No, because salvation is and must be a gift by God’s grace since no one deserves it. His power maintains it, not by our performance (Titus 3:4-7; Jude 24).

Christ’s righteousness has been imputed to us — placed, as it were, in our account. This is his righteousness, and by his grace, it has become ours; it is not jeopardized by our behavior (2 Corinthians 5:21).

Both salvation and sanctification come from God’s grace working in us through faith by the power of the Spirit (Galatians 3:3). Of course, faith should produce evident changes in a person’s life (James 2:14-26), but these are not the basis of our salvation.

The nature of gifts. Salvation is described as a gift throughout the New Testament (John 3:16; Romans 5:15-16; Ephesians 2:8-9; 2 Corinthians 9:15). God paid our debt in full, and we have been set free from our bondage.

Nothing more remains to be paid, but this gift must be accepted. Once it is accepted, it is the recipient’s permanent possession; it cannot be received and then returned. When Christ’s righteousness is placed in our account, it is there to stay.

But doesn’t this mean that a Christian can sin freely and still get to heaven? Paul responds to this in Romans chapter 6. Salvation means dying with Christ, and that means dying to sin (Romans 6:10-11).

When a person makes a genuine commitment to Christ, things in their life gradually begin to change. New interests and desires emerge, and the believer no longer can indulge in old sinful patterns without a conviction by the Spirit or discipline by the Father (Hebrews 12:6).

As a person matures in Christ, they discover that what previously had been imagined to be a dreary life turns out to be the greatest adventure of all. A life of abiding in Christ is so much more abundant (John 10:10) than a life of putting the self first.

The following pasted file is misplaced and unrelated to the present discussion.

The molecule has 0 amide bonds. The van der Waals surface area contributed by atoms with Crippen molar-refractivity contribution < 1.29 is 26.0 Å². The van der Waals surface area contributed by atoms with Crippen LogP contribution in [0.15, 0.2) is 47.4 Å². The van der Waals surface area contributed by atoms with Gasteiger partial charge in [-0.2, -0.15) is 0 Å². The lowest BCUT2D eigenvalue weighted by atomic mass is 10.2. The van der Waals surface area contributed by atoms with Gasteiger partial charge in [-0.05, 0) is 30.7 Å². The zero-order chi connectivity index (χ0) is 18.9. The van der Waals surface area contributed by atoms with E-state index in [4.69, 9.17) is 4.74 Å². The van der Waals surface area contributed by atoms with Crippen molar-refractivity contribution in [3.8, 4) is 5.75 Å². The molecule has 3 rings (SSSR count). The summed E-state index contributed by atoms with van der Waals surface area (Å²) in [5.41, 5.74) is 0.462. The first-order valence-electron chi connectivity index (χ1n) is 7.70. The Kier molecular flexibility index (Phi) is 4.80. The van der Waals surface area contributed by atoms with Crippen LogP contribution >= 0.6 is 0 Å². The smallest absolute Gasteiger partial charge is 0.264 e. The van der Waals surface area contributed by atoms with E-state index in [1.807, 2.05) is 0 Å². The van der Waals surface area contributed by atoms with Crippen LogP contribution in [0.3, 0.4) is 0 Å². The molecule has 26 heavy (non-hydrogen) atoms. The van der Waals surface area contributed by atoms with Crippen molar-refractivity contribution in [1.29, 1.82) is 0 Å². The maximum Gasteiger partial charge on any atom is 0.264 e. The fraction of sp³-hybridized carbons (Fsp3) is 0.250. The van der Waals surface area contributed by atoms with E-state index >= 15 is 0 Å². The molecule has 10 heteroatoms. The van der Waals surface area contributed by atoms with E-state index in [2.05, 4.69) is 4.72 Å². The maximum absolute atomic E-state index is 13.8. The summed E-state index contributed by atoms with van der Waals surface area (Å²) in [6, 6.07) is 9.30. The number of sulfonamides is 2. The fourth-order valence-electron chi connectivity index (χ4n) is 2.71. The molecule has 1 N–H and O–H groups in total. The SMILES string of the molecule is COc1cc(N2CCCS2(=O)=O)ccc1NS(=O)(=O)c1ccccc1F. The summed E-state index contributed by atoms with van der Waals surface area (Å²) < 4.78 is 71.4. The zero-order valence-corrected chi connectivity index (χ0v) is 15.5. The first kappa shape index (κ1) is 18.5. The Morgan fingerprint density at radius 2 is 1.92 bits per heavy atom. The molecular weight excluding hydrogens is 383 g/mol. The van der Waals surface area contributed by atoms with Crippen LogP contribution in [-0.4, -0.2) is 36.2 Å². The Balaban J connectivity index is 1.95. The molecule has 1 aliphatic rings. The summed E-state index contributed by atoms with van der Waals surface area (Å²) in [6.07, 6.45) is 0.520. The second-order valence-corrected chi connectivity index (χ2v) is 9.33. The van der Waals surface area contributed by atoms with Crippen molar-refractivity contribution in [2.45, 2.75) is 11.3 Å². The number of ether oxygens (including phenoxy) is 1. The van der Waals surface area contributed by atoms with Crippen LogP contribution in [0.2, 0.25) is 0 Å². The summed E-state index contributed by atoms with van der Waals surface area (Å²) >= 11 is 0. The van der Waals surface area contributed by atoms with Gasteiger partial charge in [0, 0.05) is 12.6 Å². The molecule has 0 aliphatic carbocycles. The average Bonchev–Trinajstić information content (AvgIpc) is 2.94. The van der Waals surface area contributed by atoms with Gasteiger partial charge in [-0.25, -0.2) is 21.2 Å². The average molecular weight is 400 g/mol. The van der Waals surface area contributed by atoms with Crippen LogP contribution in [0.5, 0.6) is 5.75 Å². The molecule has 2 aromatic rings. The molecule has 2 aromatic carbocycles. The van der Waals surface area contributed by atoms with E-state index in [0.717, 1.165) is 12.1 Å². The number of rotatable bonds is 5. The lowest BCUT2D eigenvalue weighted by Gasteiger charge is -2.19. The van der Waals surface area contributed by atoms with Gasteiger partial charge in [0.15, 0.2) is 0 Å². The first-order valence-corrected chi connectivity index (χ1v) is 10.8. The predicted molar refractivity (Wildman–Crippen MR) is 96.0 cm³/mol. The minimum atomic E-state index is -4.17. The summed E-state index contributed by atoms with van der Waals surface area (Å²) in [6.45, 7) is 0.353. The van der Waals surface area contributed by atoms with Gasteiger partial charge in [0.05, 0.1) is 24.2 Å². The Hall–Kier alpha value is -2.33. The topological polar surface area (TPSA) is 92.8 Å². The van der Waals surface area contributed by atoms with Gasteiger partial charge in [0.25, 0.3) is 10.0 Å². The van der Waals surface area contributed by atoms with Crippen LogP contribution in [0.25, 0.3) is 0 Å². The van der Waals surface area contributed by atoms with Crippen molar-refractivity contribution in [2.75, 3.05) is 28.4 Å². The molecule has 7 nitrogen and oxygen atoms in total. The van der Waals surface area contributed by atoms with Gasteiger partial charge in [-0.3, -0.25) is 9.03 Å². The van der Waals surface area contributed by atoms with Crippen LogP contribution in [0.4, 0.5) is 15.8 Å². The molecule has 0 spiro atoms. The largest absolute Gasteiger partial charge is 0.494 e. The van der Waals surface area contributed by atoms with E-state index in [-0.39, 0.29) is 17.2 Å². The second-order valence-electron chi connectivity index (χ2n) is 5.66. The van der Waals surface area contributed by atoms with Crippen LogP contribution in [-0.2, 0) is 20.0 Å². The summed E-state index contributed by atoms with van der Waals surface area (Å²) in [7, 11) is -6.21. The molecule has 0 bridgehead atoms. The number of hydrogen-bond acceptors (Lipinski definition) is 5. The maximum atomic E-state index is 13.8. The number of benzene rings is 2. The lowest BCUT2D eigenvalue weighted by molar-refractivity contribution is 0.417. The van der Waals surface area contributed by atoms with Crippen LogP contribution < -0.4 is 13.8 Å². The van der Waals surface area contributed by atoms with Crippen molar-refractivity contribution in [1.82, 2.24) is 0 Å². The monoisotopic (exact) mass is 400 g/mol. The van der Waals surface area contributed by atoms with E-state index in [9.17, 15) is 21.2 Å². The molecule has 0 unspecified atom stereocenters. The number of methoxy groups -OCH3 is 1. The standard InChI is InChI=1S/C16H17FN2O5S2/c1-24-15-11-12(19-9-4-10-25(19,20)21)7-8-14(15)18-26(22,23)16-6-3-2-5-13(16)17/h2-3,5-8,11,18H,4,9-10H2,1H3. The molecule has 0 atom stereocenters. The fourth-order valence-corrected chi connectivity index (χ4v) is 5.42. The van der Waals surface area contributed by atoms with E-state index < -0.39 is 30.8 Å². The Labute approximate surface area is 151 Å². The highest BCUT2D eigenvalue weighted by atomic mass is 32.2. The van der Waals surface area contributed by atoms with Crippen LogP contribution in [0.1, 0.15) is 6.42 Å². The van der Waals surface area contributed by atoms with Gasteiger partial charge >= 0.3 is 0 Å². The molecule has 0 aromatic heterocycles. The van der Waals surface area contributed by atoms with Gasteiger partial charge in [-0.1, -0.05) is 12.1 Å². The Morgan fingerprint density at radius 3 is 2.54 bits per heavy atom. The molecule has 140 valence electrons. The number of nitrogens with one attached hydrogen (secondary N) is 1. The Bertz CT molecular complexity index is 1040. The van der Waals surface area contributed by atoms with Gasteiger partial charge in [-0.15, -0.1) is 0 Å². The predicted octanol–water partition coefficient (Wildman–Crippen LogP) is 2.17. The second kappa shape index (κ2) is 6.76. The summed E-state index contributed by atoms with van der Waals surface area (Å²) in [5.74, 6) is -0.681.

Eternal lifeEternal life cannot be lost, because if it could, it would not be eternal.Christ says that eternal life is the presentpossession of each believer (John 5:24).

2. We Can Be Sure of Eternal Life

What about feelings? Many people have trusted in Jesus Christ but have no feelings of assurance of eternal life.

The Holy Spirit should be the primary source for a sense or a feeling of assurance (Romans 8:16). One possible reason that this witness may be absent is that a person has never really trusted Christ.

In the case of genuine believers, another reason may be that we have grieved the Holy Spirit (Ephesians 4:30) with some hidden (or not-so-hidden) sin. In this case, the Spirit may not provide the person with feelings of assurance.

A third reason for lacking a sense of assurance may be ignorance of the biblical teaching on assurance. But doubts and depressed feelings do not change what God says is true.

Our responsibility is to choose to believe what God says, and when we honor God in this way, we create an environment in which his Spirit can gradually conform our feelings to the truth.

Biblical Passages on Assurance

Numerous biblical verses affirm the security of the child of God. Here are 12, listed in New Testament order:

John 3:16: The only condition for eternal life is faith in Christ.

John 5:24: Jesus promises three things to those who believe in him:

1. The present possession of eternal life.

2. Exemption from being condemned in the judgment.

3. A new position of spiritual life before God.

A contract is no better than the people behind it — if we can believe men, why not Christ? Having believed in him, the fulfillment of his promises depends on him, not us.

John 6:37,44: Everyone who comes to Christ has been drawn by the Father and given to the Son.

John 10:28-29: Christ’s sheep are held securely in his hands and in the Father’s hands. No force, including ourselves, can remove us from his grasp.

Romans 8:1,16: The believer should have a spirit of adoption as one who knows he is a child of God.

Romans 8:29-35; 38-39: This magnificent passage tells us that once a person is in Christ, nothing at all (including himself) can separate him from Christ. This relationship becomes timeless and irrevocable.

Ephesians 1:4: God knew us even before the creation of the cosmos and planned that believers would become perfectly conformed to the image of his Son.